Intel Continues Optimizing Linux For Optane DC Persistent Memory Servers

Written by Michael Larabel in Intel on 8 October 2021 at 05:45 AM EDT. 1 Comment
With the Linux 5.15 kernel there is a patch to benefit tiered memory systems with a focus on servers having persistent memory. That patch is demoting pages during page reclamation to slower tiers of memory such as Optane DC persistent memory. Intel continues building on that and other persistent memory kernel work for plumbing the kernel with optimized memory placement for these modern servers.

Intel engineer Huang Ying sent out the latest patch series this week that tunes the Linux kernel's NUMA balancing behavior to optimize memory placement for memory tiering systems. These patches are further optimizing the kernel's dealing of pages in the presence of persistent memory while keeping the most important pages in DRAM.

Most importantly is the end result of this work for an Intel Xeon 2P server with Optane DC persistent memory, "The whole patchset improves the benchmark score up to 115.2%. The basic NUMA balancing based optimization solution (patch 2), the hot page selection algorithm (patch 4), and the threshold automatic adjustment algorithms (patch 6) improves the performance or reduce the overhead (promotion MB/s) greatly."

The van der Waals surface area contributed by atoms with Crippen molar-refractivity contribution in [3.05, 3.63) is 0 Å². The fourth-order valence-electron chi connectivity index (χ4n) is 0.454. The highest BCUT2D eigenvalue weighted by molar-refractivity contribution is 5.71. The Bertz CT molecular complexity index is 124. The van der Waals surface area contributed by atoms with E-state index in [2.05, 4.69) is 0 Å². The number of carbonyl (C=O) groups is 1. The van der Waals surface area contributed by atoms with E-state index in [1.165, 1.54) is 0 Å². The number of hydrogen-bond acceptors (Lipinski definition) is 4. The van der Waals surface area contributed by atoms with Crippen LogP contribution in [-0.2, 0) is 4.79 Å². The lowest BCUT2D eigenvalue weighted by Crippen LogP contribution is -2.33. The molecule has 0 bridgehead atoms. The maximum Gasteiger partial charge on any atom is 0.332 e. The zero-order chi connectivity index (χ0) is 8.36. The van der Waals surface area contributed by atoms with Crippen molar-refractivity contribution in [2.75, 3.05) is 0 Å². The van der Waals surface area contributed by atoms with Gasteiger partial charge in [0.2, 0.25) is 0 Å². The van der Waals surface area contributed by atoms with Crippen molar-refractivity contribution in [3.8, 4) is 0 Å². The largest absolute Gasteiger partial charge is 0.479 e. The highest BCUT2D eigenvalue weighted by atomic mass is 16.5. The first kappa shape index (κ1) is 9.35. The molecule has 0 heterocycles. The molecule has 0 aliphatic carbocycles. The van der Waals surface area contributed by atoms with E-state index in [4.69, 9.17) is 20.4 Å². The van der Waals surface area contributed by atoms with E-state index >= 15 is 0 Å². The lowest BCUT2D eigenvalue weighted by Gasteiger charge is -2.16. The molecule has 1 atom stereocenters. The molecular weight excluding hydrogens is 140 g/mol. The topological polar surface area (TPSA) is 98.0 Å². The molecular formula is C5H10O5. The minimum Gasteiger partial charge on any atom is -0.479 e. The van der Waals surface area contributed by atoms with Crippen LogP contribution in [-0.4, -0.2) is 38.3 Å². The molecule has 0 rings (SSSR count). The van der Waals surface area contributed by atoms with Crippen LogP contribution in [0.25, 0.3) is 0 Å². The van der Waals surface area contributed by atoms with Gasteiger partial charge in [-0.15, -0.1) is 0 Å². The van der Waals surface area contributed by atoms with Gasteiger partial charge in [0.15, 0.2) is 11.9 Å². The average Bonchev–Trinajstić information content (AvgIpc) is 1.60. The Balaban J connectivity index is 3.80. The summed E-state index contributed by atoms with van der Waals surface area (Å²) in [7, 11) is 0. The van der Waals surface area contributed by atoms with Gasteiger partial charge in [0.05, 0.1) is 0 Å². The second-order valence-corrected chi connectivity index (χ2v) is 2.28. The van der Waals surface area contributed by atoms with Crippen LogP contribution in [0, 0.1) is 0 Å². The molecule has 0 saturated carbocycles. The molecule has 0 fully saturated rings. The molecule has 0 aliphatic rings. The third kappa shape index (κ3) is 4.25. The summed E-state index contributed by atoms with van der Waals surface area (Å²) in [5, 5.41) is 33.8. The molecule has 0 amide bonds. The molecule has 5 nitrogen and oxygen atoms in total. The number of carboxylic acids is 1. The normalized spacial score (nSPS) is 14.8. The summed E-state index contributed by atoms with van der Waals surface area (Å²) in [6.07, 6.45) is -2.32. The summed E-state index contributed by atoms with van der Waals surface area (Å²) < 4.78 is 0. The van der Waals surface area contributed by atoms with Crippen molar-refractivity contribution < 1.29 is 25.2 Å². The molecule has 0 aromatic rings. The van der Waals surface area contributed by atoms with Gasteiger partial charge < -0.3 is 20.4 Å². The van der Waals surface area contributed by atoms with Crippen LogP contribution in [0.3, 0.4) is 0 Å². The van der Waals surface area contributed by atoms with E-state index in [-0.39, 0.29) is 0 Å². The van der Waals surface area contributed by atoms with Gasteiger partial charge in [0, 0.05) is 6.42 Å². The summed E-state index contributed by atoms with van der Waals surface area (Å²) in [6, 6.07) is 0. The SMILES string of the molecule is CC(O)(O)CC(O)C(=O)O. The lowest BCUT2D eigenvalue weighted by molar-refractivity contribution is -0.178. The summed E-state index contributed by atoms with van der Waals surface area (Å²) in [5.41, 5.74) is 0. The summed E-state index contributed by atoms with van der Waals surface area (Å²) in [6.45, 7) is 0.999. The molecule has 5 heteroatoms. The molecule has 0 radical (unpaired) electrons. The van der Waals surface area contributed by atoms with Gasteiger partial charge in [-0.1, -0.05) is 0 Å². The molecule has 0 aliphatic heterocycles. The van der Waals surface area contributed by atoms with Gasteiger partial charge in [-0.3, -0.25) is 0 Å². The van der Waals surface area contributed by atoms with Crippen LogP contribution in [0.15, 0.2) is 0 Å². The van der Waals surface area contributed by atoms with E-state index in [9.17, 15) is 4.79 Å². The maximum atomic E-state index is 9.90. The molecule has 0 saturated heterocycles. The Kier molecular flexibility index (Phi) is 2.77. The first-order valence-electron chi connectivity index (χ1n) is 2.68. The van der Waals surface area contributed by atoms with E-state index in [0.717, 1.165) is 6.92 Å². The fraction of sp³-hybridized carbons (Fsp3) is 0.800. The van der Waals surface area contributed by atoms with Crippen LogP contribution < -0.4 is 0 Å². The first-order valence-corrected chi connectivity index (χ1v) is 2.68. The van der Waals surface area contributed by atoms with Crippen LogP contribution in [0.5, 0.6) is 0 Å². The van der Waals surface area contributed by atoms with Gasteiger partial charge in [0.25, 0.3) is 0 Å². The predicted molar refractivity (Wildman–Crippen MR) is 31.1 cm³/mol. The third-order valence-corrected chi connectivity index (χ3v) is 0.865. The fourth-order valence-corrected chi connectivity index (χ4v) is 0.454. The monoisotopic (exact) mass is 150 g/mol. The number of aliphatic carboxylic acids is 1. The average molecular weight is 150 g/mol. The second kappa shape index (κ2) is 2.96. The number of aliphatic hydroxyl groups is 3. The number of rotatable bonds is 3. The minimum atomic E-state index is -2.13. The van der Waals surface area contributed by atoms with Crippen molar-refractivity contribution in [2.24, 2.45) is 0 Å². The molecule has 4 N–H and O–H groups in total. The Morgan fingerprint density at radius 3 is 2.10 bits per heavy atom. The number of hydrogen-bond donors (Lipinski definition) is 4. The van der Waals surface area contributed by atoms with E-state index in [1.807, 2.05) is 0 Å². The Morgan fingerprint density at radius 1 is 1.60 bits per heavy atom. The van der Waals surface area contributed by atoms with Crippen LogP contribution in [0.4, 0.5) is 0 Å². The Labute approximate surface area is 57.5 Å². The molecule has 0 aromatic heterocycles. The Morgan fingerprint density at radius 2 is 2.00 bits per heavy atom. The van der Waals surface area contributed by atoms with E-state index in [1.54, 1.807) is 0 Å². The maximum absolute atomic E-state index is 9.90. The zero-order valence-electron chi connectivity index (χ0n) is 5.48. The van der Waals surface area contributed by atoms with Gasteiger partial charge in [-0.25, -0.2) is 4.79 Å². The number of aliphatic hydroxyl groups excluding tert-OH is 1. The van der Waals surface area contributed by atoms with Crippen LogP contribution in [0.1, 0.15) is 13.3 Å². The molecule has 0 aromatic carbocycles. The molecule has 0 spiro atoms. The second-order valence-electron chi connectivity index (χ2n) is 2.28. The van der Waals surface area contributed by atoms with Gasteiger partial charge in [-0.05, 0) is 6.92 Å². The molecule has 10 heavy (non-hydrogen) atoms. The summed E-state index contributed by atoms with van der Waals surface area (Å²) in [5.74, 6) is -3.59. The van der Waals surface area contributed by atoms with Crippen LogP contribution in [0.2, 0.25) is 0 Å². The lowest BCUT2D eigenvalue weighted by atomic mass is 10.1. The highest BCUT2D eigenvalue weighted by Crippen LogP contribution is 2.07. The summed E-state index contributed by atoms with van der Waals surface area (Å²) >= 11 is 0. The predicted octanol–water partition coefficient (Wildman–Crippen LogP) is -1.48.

Those interested in these latest refined patches for optimized memory placement for tiered memory systems can see the v9 patches now residing on the kernel mailing list but hopefully won't be too much longer before seeing mainline.
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Michael Larabel is the principal author of and founded the site in 2004 with a focus on enriching the Linux hardware experience. Michael has written more than 20,000 articles covering the state of Linux hardware support, Linux performance, graphics drivers, and other topics. Michael is also the lead developer of the Phoronix Test Suite, Phoromatic, and automated benchmarking software. He can be followed via Twitter, LinkedIn, or contacted via

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